What is a pro forma invoice and how can you use it?
Tips / 30.12.2021
For those of you whose strengths do not lie in numbers, talking about invoices and pro forma invoices could, at the very least, be confusing.
However, as a business owner, it’s important to know the meaning of these terms so that you can run your business more effectively. So, what does a pro forma invoice mean?
Here’s all you should know.
Table of Contents
What is a pro forma invoice?
In more formal terms, sellers present this type of statement to the client as a courtesy before they enter a final purchase or transaction. A pro forma invoice will ultimately list the number of goods, a description of the items, their prices, and VAT, where necessary, as well as any other details to make the initial process of the buyer’s interest in your products a bit more formal.
And here, we’d like to emphasise the word “initial” because a proforma invoice is a preliminary bill of costs that is sent to a client before a merchant supplies any products or performs a service.
Let’s start with an example to clarify things and put them in perspective. Say that you own a business in the UK and you’ve got a client in Spain who’d like to order 50 leather sofas from you.
Before you ship your goods and before they make the last payment, your client will want something like a quote from you to know and expect how much they’d have to pay you. This is known as a pro forma invoice.
When to use a pro forma invoice?
Pro forma invoices, although commonly used in imports and trade transactions, can also be used in the following scenarios:
- To declare the value of goods for customs
- When you don’t have all the details required for a commercial invoice
- Some clients use it for their internal purchase approval process
- When items may be damaged in transit
- When customers may change their order
- When project scope may increase
Example of a pro forma invoice
The typical features of a pro forma invoice include:
- The words pro forma and also “this is not a tax invoice”
- The seller’s company name, logo, and address
- The current date and the expiration date for the pro forma invoice – this can be in 30, 60, 90 days’ time or more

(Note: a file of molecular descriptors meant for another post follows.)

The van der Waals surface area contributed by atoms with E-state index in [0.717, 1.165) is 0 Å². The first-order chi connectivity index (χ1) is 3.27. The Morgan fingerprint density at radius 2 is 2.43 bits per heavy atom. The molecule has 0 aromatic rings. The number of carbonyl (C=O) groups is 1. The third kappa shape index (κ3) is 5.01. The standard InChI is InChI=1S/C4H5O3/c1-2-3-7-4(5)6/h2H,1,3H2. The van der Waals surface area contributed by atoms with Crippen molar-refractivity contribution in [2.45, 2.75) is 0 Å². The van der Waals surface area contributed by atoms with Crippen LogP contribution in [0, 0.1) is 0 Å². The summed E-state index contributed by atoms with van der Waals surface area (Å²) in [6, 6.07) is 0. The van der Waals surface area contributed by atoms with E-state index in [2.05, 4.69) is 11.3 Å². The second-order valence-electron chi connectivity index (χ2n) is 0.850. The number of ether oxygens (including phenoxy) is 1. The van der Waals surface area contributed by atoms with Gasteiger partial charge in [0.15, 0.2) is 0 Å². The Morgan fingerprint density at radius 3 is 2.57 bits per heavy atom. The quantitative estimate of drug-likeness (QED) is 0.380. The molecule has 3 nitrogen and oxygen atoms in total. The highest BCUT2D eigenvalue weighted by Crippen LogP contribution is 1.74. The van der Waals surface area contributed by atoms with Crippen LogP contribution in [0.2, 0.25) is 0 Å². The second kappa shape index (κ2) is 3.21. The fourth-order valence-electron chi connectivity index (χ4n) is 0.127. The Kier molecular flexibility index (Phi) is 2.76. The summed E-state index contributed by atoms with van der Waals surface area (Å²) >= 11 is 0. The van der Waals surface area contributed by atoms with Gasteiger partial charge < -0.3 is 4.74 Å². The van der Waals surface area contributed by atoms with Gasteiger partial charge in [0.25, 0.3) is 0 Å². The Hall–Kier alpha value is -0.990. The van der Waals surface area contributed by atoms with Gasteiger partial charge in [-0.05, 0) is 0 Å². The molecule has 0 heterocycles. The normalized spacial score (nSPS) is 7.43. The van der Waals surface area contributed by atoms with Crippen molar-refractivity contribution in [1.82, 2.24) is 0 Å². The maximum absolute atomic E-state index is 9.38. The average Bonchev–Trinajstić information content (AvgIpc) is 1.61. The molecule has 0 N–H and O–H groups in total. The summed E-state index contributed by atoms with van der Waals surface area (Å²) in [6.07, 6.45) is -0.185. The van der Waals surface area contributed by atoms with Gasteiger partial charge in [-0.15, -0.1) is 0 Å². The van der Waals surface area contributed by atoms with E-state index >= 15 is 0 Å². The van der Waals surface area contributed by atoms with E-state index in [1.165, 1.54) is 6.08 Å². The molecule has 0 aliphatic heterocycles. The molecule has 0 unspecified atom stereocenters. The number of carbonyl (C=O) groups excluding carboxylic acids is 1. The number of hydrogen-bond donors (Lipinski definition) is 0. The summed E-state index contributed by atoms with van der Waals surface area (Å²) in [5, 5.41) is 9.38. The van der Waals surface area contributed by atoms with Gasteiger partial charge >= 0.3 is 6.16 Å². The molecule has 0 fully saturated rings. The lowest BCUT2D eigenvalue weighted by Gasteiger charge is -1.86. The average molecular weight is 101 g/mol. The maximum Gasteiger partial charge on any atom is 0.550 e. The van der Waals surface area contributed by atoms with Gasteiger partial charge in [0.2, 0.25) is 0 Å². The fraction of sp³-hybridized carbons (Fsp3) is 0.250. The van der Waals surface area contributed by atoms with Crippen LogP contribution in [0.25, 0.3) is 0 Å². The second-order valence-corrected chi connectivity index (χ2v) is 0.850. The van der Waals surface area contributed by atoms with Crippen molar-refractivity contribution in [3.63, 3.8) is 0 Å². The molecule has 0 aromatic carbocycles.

- A description and list of the products and/or services that are being sold
- The quantities of each item
- Individual and total prices for each item being ordered
- Possibly the inclusion of tax rates, such as VAT and the amount
- The total amount the buyer will be required to pay
- Specifics about your payment details
What’s the difference between a pro forma invoice and an invoice?
First, a pro forma invoice doesn’t have a number like an invoice does. Second, it is not legally binding like an invoice is. This means it can be canceled without an obligation by the buyer to make a payment.
In addition, merchants do not use a pro forma invoice for accounting purposes like an invoice is and therefore, do not record it as such.
What’s more is that with a pro forma invoice, you can always change and amend the details prior to delivery of the goods or services and this does not limit you to sticking to a specific amount which could change later.
Advantages of a pro forma invoice
So, what are the perks of using a pro forma invoice? Let’s take a quick look:
- Ensures a smoother sales process
- Provides the customer with all the required information
- Details can be changed/negotiated
- Not a legal agreement
- Can be helpful in checking for errors
- Can stand in the place of an invoice if all the details aren’t available yet
- Can help with internal purchase processes
- Improves the understanding and commitment of both buyer and seller
Is a pro forma invoice legally binding?
As mentioned above, a pro forma payment is not legally binding, whereas an invoice is. An invoice is a requisite for accounting, whereas a pro forma invoice is not.
Now that you know more about what a pro forma invoice is, it’s not as scary as it may have first appeared!
Ultimately, this piece of paper or electronic item offers the buyer detailed information about their intended purchase without binding them to make a payment. It also doesn’t bind the seller, who does the invoicing.
Disclaimer: Please be aware that the contents of this article and the myPOS Blog in general should not be interpreted as a legal, monetary, tax or any other kind of professional advice. You should always seek to consult with a professional before taking action, since the particulars of your situation may materially differ from other cases.
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